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Jagna Kowalczyk-Fudali

Rechtsanwältin (Polen)
Senior Associate
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Rights which protect the shareholders under the Code of Commercial Companies

The Code of Commercial Companies contains a number of provisions which protect the so-called minority (shareholders). One of these protective measures is that shareholders who represent at least 1/10 of the share capital may be authorised by the court to convene an extraordinary meeting of shareholders of a limited liability company (Article 237 of the Polish Code of Commercial Companies, hereafter: CCC). This mechanism is meant to remedy situations in which company authorities are passive and ignore the request for convening a meeting. It is also an extension of the shareholders' right to request the convention of a shareholders' meeting pursuant to Article 236 CCC.  However, in practice it turns out that the application of this provision is not only difficult but, above all, time-consuming. 

Convening an extraordinary meeting of shareholders of a limited liability company on the basis of a court authorisation – formal requirements and proceedings:

1. Request that the management board convene a meeting of shareholders

In the first place, the minority shareholders must use their right to request the management board to convene a shareholders' meeting. The request should be made in writing and include the proposed date of the meeting as well as its agenda. It must be filed with the management board at least a month before the requested date. The request for convening an extraordinary meeting of shareholders must be justified, so that the management board has a chance to respond to it. Please note that the Polish CCC gives such a right to a minority only with respect to extraordinary meetings of shareholders, but does not deal with ordinary meetings.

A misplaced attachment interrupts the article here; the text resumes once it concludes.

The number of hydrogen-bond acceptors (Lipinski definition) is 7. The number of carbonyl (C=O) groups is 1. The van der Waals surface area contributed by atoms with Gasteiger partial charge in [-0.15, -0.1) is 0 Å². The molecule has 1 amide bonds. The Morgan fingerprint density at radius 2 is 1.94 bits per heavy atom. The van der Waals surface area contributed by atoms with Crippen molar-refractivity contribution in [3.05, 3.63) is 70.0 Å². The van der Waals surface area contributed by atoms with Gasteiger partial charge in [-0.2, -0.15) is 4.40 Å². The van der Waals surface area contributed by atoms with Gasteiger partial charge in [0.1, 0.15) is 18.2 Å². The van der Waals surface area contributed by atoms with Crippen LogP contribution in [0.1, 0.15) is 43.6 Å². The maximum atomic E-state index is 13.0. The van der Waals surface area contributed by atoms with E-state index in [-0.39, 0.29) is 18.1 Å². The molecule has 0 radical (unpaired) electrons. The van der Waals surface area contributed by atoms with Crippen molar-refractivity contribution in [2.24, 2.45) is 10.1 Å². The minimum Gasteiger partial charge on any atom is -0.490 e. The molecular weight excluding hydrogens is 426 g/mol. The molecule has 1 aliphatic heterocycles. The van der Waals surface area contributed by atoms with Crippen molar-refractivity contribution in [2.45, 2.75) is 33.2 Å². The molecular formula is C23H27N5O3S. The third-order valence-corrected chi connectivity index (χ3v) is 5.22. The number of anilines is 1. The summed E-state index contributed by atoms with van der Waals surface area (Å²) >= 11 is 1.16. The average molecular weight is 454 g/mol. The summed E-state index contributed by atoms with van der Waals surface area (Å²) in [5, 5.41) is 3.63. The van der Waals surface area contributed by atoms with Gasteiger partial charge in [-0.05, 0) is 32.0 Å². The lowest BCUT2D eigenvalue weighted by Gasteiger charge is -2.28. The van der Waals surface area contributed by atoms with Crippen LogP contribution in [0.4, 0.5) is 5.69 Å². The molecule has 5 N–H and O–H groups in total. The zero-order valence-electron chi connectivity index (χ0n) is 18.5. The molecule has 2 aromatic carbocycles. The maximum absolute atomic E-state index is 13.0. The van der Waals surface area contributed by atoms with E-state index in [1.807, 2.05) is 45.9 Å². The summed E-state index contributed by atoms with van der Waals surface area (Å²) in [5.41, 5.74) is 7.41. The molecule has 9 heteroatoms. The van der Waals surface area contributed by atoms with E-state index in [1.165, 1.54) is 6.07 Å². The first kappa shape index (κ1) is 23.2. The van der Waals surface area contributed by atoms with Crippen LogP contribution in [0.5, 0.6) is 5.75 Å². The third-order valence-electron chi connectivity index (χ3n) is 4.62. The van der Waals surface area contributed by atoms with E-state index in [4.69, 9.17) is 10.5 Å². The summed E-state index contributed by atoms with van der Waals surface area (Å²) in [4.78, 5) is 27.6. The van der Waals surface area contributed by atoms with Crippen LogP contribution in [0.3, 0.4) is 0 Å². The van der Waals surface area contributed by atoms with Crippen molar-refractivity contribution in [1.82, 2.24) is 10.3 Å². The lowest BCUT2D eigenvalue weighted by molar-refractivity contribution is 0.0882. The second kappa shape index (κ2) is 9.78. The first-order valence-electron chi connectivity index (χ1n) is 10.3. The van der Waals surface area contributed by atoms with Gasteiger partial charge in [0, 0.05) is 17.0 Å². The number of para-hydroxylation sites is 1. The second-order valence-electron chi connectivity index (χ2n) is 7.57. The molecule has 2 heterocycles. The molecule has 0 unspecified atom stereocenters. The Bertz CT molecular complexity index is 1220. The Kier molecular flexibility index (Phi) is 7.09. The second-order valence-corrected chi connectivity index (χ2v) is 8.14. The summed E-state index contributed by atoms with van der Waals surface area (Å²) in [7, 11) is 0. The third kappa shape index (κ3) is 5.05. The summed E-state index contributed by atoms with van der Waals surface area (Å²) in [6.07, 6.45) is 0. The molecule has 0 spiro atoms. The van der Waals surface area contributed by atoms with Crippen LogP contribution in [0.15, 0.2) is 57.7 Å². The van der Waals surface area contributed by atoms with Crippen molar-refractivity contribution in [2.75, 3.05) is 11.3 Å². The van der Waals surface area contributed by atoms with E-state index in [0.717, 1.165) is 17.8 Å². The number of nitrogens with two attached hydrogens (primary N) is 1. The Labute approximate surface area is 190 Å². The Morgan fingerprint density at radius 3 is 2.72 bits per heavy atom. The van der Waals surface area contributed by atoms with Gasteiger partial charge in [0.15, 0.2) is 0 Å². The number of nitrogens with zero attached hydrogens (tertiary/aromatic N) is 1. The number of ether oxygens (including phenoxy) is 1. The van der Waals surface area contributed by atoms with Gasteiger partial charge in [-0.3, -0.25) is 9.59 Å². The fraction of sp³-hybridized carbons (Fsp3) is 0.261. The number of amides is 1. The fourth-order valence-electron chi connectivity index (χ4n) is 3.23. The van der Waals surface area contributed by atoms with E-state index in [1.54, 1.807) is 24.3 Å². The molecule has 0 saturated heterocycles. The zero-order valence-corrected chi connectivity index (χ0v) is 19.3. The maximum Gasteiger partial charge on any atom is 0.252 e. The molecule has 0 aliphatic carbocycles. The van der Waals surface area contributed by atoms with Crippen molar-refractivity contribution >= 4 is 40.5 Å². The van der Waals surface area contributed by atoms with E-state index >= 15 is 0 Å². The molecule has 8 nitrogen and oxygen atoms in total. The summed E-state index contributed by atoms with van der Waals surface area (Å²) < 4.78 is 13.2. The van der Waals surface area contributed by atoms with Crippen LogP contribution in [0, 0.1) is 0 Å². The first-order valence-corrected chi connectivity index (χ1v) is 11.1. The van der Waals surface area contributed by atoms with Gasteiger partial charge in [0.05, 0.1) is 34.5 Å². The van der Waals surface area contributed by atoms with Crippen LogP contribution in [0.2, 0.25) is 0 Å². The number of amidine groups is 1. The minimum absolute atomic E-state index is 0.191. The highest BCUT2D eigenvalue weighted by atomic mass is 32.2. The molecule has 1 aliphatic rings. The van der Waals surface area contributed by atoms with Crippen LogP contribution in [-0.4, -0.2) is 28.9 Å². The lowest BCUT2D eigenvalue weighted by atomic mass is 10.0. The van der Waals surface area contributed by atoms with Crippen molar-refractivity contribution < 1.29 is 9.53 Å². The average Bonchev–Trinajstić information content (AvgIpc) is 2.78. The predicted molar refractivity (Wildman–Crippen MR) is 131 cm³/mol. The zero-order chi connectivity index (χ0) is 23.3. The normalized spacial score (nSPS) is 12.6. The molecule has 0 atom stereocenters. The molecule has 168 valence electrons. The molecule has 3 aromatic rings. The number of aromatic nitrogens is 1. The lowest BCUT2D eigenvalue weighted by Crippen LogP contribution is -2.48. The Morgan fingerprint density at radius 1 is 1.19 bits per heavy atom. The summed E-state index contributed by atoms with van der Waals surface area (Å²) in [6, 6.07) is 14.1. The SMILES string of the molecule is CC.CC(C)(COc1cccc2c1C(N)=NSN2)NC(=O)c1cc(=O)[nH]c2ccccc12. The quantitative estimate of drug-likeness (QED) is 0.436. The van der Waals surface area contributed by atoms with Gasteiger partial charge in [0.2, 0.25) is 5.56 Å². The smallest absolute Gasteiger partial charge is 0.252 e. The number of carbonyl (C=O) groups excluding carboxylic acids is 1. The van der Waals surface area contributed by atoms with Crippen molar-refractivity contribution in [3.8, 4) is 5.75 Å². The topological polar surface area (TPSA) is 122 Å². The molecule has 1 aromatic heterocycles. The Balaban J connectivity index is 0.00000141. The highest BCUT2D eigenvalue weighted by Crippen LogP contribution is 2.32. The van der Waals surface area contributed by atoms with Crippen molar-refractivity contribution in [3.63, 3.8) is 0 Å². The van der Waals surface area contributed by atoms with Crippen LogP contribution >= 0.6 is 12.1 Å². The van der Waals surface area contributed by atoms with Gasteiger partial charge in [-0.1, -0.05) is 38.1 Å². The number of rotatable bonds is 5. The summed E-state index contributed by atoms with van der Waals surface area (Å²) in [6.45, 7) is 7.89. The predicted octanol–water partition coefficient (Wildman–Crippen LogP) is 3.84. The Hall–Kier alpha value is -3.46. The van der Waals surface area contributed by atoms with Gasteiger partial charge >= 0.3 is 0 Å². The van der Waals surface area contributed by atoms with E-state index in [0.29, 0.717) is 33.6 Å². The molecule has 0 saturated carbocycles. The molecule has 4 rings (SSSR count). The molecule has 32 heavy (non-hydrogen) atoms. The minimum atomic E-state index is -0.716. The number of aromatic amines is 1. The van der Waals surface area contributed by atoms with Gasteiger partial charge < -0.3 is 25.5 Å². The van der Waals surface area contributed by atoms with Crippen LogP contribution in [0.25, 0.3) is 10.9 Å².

2. Request for court authorisation to convene a shareholders' meeting

If the two-week deadline counted from the day the request is filed with the management board lapses to no effect, the shareholder(s) who filed the request can apply to the registry court for an authorisation to convene a shareholders' meeting.

The application filed with the court must contain the request for authorisation to convene a shareholders' meeting. 

The application must meet the formal requirements of a claim and contain the request for authorisation to convene a shareholders' meeting, including the agenda. It must also invoke the request for convening the shareholders' meeting which was ignored by the management board. The applicant must prove his right to file the request, that is he must demonstrate that he holds enough shares in the share capital.  The application may also indicate a person whom the court may appoint to chair the meeting. The application should include a copy of the shareholder's request to the management board for convening an extraordinary meeting of shareholders and a confirmation that the management board received it. This application carries a court fee of PLN 300.

What the court does before it grants an authorisation to convene a meeting of shareholders of a limited liability company